made one month ago for an Increase from
52 50 to 53. went on strike this morning.
As a result the coal fields of this road
are tied up, but it is 'expected a compro
mise will be effected tomorrow afternoon.
In this district are'the six large Jackson
ELECTRICAL WORKERS STRIKE.
Demand Increase of Wages nnd
Some Finns Give It, 1
INDIANAPOLIS, Ind., Jan. 1. All the
electrical workers In this city are on a
strike. They demand an Increase from
32& to 40 cents an hour. A meeting was
neia tnis arternoon Dotween employers wi u. pusi purucipie inaicauvc ot super
and employes, at which an attempt was j natural wrath.
made to reach a final settlement Four Professor Dana brought Bowen's frank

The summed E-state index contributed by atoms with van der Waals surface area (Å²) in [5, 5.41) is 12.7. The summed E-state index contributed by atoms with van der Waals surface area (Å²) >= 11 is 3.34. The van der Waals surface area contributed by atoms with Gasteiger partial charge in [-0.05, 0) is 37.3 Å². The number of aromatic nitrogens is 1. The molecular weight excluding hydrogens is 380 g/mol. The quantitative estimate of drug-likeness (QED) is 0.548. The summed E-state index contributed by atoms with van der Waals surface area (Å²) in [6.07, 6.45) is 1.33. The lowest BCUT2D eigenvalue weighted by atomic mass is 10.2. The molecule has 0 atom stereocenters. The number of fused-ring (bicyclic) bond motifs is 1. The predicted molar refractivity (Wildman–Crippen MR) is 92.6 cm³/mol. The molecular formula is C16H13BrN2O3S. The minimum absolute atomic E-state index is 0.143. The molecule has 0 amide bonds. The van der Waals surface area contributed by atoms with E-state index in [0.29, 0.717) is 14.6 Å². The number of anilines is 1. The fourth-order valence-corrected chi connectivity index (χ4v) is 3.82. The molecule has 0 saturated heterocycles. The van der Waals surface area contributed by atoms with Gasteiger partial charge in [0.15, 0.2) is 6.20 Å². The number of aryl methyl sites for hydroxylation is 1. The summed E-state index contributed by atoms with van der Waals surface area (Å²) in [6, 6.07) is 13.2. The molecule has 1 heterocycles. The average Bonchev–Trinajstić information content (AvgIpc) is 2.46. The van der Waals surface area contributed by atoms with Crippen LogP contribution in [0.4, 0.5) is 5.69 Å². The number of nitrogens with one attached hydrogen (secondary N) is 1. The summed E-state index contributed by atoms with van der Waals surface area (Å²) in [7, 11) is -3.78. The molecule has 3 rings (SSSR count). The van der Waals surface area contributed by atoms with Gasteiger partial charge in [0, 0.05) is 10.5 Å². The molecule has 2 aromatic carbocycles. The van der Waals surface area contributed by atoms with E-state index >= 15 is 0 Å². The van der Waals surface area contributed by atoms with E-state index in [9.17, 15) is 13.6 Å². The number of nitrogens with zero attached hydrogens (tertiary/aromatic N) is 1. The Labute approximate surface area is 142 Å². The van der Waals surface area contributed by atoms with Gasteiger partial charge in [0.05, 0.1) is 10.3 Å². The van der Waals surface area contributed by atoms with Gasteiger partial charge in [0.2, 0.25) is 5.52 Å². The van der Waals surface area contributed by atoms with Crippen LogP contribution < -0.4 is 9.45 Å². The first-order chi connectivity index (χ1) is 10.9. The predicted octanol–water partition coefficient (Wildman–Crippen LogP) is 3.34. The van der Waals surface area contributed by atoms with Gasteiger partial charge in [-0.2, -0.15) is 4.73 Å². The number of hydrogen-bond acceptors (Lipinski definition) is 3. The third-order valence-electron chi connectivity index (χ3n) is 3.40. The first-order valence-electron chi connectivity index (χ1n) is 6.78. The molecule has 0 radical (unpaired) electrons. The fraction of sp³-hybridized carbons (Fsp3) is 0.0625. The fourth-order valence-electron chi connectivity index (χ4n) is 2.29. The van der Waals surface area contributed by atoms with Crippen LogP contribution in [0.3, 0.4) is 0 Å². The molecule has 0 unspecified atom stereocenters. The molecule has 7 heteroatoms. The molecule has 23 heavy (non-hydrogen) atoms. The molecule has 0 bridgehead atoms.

firms have already agreed to the Increase , remark to the attention of the faculty.
until a scale is arranged satisfactory to
all. In the meantime all the strikers "will
remain idle until all the employers agree
to a uniform scale.
CarrlaRC-Workcrs Strike for More.
AMESBURY, Mass., Jan. L Acting
upon Instructions given by their union
last night, 600 carriage-workers began a
strike here today. As a result of the
action, the principal industry of the town
Is badly crippled. The strikers some
months ago demanded a nine-hour day,
with an increase of wages amounting to
12 per cent of the present schedule, but j
me manuiaciurers reiusca to accede.
PRINCE MAY VISIT BOSTON
Heir to British Throne May Accom
pnny Earl Roberts.
BOSTON, Jan. L Earl Roberts will bo
the guest of the Ancient and Honorable
Artillery Company of Boston next Sep-